Almost two weeks ago, I told you all about my family’s tradition of going around the room and having everyone give their best marriage advice to the bride and groom on the eve of their wedding.
While sitting in that circle on the night before my sister’s nuptials, I felt so valueless having been divorced not just once but twice. Not a lick of what I had was good marriage advice. No. Everything I had was “how not to botch your marriage like I did” advice, which was something I had plenty of. They were the “don’t dos” instead of the “do dos.” (Yes, I heard it the second I typed it). They were my regrets, and not my successes. And I didn’t really feel like anyone in that room would want to hear them.
So, after an awesomely failed joke and an evening of feeling like the biggest turd on earth, I sat down for a few hours and wrote my own advice list to my sister (and probably even more so for myself). I shared the first half of it with you in my “16 Ways I Blew My Marriage” post a couple weeks ago. The list had gotten much longer than I planned, so I chopped it in half. Today, I wanted to share the other 15 things that were on my list. I hope that’s okay.
I never, not even once, thought that post would be popular. When it went crazy viral, I couldn’t help but wonder why. I’m still wondering why, if I’m being honest. After all, it’s the advice from a guy who blew it, not a guy who knows what he’s doing. My failure at marriage is one of the things I am most insecure about. I sat down and wrote the list in insecurity. It was shared in insecurity. It’s a list of things I’ll forever be working on, none of which I’ve mastered.
And maybe in the end, that is the “why.” I don’t know. I’d love your opinion on it.
That being said, I’m so thankful that so many people found value in it and shared it. If you haven’t read the first half of the list yet, you can find it here. I also hope the rest of my list has value as well. It may be better to read while cranking up Gotye’s Somebody that I used to Know.
When I was wooing her, I made it a point to show up with flowers. And not just for special occasions. I’d have them delivered. I’d drop some at her door and run. I’d have them if I was just showing up for a movie on her couch. I brought her flowers from day one to day married. And then after we said I do, I stopped. Flowers became an unnecessary expense and were only worth splurging on for really special occasions like anniversaries or Valentine’s day. And sadly not always on those days, either.
IF I COULD HAVE A DO-OVER: I might get her flowers on those special occasions, but I’d make it a point to get her flowers often enough that she never wondered what I’d done wrong when I did. I’d understand that the most meaningful flowers were the ones given with no reason but to give them.
BONUS! it’s hard to hold grudges for the other stupid things you do when there are fresh flowers reminding her that you’re a good guy most of the time.
18. DON’T WORK SO MUCH THAT YOU DON’T WANT SEX.
This may be a little too much information, but when I was married, I would sometimes be so in need of sex, yet I would work so hard and so late into the night that even when sex was an option, I would turn it down in favor of crashing and decompressing. This of course would make her feel rejected because she knew that I wanted it, but couldn’t figure out why I didn’t want it from her.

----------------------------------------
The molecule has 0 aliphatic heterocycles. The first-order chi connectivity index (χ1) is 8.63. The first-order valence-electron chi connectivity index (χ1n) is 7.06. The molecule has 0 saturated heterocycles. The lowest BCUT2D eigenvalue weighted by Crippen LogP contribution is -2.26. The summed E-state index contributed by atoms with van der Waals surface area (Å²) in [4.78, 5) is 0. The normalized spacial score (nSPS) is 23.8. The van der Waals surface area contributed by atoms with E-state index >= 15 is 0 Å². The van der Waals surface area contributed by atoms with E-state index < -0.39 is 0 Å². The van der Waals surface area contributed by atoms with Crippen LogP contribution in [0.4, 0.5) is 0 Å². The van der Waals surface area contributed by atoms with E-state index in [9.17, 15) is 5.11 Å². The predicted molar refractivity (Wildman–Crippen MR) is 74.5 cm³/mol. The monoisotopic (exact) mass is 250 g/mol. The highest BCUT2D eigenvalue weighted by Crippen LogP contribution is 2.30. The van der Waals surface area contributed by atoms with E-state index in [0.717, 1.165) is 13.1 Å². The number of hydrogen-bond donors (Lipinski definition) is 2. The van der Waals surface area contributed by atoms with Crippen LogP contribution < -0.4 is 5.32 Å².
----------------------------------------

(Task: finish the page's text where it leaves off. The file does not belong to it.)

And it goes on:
IF I COULD HAVE A DO-OVER: I’d set a bed time for myself and wake up earlier to get my work done if needed. I’d remind myself that no amount of money is ever enough when you’re a workaholic. And I’d not give up the boonda boonda with my wife to make a few extra unneeded bucks.
BONUS! you don’t have to go to the gym as often because the gym comes to your bedroom.
19. DON’T PUT HER DOWN TO OTHERS.
It always seemed that the more bla our marriage got, the more I would (usually jokingly) put her down to others. What’s worse is that I’d do it while she was standing there as much as I would when she wasn’t. I made sure that she knew that her faults and her weaknesses were never going to be secret and then if she’d get mad about it, I’d throw it back on her and tell her she needed to develop a sense of humor.
IF I COULD HAVE A DO-OVER: I’d realize that there’s nothing motivating about being put down. Building people up can still be done in awesomely joking ways.
BONUS! she probably wants a good guy as part of her foundation. Building her up makes sure that her foundation is with you and not Billy Bob over there.
20. DON’T BE PASSIVE AGGRESSIVE WITH HER.
Always claiming I was the saint, I would refuse to talk about what was bothering me, I’d refuse to discuss when things hurt me, and I’d refuse to admit that anything was wrong. Instead, I’d be passive aggressive about things. I’d pretend to take the high road. “It’s not worth the contention to me, just have it your way,” I’d blurt out. Let’s not kid ourselves. I said that to make her feel like a bully and to push her into giving me my way. It rarely worked. All it ever did was make her feel worse about herself and about me, and neither one of us would get what we needed.
IF I COULD HAVE A DO-OVER: I’d tell her how things were actually affecting me, and I’d learn to genuinely want her to have her way sometimes, or I’d learn to agree to disagree, or I’d learn to take a break from the conversation. I’d also ask her to point out when I was being passive aggressive so that I could rephrase things in a productive way.
BONUS! when you tell her what you actually want or need, sometimes you get it. Fancy that.